TRANSACTIONS THE HFW COMPANIES FORMS STRATEGIC GROWTH PARTNERSHIP WITH GEORGIA-BASED CRANSTON TO ACCELERATE EXPANSION The HFW Companies, a fast-growing professional services firm with a national focus on the AEC industry, announced a strategic growth partnership with CRANSTON, a legacy engineering, landscape architecture, planning, and surveying firm that has been serving Southeast communities for more than half a century. The new partnership allows CRANSTON to accelerate its strategic vision for growth and expand even more aggressively throughout “the heart of the Southeast” with additional services, locations, and people, according to Scott Williams, PE, president of CRANSTON. “CRANSTON, with record growth over the past few years, recently had set its long- term sights on expanding its reach and empowering every community across the heart of the Southeast to thrive,” said Williams. “This new partnership with HFW gives us a platform on which to achieve that vision much faster and with much greater opportunity for both our hard- working team and the communities we serve while allowing us to forge ahead in growing the CRANSTON brand. We’re

excited to align ourselves with HFW and its network of brands.” CRANSTON grew out of a merger in 1967 between Baldwin Engineering Company and Cranston Associates. The combined firm, headed by CRANSTON founder Craig Cranston, became Baldwin & Cranston Associates and, eventually, CRANSTON. Today, the firm employs 75 people and serves its project partners and communities from offices in Augusta, Georgia, Charleston, South Carolina, and Hilton Head, South Carolina. CRANSTON, in partnering with HFW, joins a growing network of growth- oriented AEC firms whose teams will be able to share best practices, economies of scale, and unique areas of expertise, according to Michael Hein, AIA, chief executive officer of St. Louis-based HFW. HFW’s business model, he said, is designed to retain and leverage each partnering firm’s own brand identity, loyal employee base, and the allegiance of its project partners to build what he describes as a nationwide “house of brands” network of member firms. “CRANSTON’s brand legacy has such great long-term growth potential,” said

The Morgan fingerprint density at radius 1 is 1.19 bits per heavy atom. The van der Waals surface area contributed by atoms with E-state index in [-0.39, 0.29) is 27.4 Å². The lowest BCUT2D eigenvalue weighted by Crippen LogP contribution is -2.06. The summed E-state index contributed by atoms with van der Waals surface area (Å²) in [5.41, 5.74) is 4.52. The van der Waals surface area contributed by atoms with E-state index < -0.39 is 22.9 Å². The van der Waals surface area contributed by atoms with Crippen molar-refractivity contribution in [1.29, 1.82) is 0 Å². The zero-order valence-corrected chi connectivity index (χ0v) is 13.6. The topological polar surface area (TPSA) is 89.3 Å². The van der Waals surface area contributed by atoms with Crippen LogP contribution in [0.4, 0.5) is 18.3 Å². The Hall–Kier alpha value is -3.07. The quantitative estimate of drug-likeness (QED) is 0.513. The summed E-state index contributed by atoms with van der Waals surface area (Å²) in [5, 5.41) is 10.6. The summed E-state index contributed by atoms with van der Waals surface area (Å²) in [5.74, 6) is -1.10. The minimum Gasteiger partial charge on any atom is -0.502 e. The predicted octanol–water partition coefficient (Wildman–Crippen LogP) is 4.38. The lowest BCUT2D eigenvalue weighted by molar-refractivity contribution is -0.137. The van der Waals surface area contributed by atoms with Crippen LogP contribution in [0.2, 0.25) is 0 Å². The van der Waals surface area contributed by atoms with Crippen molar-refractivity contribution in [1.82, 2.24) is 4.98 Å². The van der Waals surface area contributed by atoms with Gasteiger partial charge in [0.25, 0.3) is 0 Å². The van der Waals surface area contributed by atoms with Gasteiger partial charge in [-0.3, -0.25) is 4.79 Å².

Hein. “It aligns nicely with our growth strategy of investing in architecture and engineering firms that serve metropolitan and infrastructure markets and are open to aligning with a partner for growth. “This investment represents another significant step in our effort,” he added, “to build a nationally preeminent network of AE firms concentrating on the country’s infrastructure. We’re looking forward to growing together.” Based in St. Louis, HFW is an AEC industry professional services company investing in architecture and engineering firms that serve metropolitan and infrastructure markets and are open to aligning with a partner for growth. Our member firms, grounded by technical excellence, solve the most important problems facing our built environment, making communities better through creative design, engineering, and planning. CRANSTON has been leveraging its diverse civil and structural engineering, landscape architecture, surveying, and planning expertise for more than half a century to improve the quality of life in communities throughout the heart of the Southeast.